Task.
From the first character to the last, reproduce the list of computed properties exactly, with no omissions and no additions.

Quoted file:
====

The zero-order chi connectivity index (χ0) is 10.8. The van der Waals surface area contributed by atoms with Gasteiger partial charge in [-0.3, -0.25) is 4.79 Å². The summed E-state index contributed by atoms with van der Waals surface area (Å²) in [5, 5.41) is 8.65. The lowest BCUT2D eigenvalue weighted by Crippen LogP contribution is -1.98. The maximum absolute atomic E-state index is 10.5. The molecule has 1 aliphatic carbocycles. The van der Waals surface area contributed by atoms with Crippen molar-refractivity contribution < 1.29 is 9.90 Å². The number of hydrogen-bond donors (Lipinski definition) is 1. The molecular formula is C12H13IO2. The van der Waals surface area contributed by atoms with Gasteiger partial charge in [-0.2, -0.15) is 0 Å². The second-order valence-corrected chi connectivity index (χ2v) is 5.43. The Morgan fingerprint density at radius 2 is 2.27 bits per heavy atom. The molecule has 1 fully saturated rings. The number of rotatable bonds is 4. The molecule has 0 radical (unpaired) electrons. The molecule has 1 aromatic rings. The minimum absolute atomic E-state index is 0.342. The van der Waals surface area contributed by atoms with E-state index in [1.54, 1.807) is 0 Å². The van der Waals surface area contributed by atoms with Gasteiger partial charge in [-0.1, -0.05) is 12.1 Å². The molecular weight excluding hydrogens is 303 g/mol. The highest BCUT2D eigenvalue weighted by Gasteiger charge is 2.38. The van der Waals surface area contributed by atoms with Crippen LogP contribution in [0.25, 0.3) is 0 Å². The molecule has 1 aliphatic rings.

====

The zero-order chi connectivity index (χ0) is 10.8. The van der Waals surface area contributed by atoms with Gasteiger partial charge in [-0.3, -0.25) is 4.79 Å². The summed E-state index contributed by atoms with van der Waals surface area (Å²) in [5, 5.41) is 8.65. The lowest BCUT2D eigenvalue weighted by Crippen LogP contribution is -1.98. The maximum absolute atomic E-state index is 10.5. The molecule has 1 aliphatic carbocycles. The van der Waals surface area contributed by atoms with Crippen molar-refractivity contribution < 1.29 is 9.90 Å². The number of hydrogen-bond donors (Lipinski definition) is 1. The molecular formula is C12H13IO2. The van der Waals surface area contributed by atoms with Gasteiger partial charge in [-0.2, -0.15) is 0 Å². The second-order valence-corrected chi connectivity index (χ2v) is 5.43. The Morgan fingerprint density at radius 2 is 2.27 bits per heavy atom. The molecule has 1 fully saturated rings. The number of rotatable bonds is 4. The molecule has 0 radical (unpaired) electrons. The molecule has 1 aromatic rings. The minimum absolute atomic E-state index is 0.342. The van der Waals surface area contributed by atoms with E-state index in [1.54, 1.807) is 0 Å². The van der Waals surface area contributed by atoms with Gasteiger partial charge in [-0.1, -0.05) is 12.1 Å². The molecular weight excluding hydrogens is 303 g/mol. The highest BCUT2D eigenvalue weighted by Gasteiger charge is 2.38. The van der Waals surface area contributed by atoms with Crippen LogP contribution in [0.25, 0.3) is 0 Å². The molecule has 1 aliphatic rings.